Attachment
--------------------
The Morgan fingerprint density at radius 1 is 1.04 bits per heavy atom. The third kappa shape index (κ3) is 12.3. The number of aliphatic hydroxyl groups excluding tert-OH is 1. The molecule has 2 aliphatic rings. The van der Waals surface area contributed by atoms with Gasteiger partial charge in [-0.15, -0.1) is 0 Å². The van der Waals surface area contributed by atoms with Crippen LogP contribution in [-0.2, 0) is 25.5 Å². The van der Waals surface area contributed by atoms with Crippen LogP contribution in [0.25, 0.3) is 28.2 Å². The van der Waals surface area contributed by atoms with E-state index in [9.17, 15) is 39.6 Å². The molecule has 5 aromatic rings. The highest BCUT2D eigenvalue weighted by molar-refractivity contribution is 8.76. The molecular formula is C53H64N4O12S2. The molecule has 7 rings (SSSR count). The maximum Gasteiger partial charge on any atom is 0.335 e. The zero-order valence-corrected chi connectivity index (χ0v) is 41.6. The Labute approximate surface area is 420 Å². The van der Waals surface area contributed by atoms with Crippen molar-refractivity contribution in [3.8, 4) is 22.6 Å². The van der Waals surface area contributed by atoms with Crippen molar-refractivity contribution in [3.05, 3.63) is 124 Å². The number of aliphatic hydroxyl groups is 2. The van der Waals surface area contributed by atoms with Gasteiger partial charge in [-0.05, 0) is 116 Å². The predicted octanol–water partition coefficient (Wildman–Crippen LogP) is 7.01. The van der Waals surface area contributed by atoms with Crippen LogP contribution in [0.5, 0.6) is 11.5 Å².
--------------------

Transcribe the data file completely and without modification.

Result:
The Morgan fingerprint density at radius 1 is 1.04 bits per heavy atom. The third kappa shape index (κ3) is 12.3. The number of aliphatic hydroxyl groups excluding tert-OH is 1. The molecule has 2 aliphatic rings. The van der Waals surface area contributed by atoms with Gasteiger partial charge in [-0.15, -0.1) is 0 Å². The van der Waals surface area contributed by atoms with Crippen LogP contribution in [-0.2, 0) is 25.5 Å². The van der Waals surface area contributed by atoms with Crippen LogP contribution in [0.25, 0.3) is 28.2 Å². The van der Waals surface area contributed by atoms with E-state index in [9.17, 15) is 39.6 Å². The molecule has 5 aromatic rings. The highest BCUT2D eigenvalue weighted by molar-refractivity contribution is 8.76. The molecular formula is C53H64N4O12S2. The molecule has 7 rings (SSSR count). The maximum Gasteiger partial charge on any atom is 0.335 e. The zero-order valence-corrected chi connectivity index (χ0v) is 41.6. The Labute approximate surface area is 420 Å². The van der Waals surface area contributed by atoms with Crippen molar-refractivity contribution in [3.8, 4) is 22.6 Å². The van der Waals surface area contributed by atoms with Crippen molar-refractivity contribution in [3.05, 3.63) is 124 Å². The number of aliphatic hydroxyl groups is 2. The van der Waals surface area contributed by atoms with Gasteiger partial charge in [-0.05, 0) is 116 Å². The predicted octanol–water partition coefficient (Wildman–Crippen LogP) is 7.01. The van der Waals surface area contributed by atoms with Crippen LogP contribution in [0.5, 0.6) is 11.5 Å².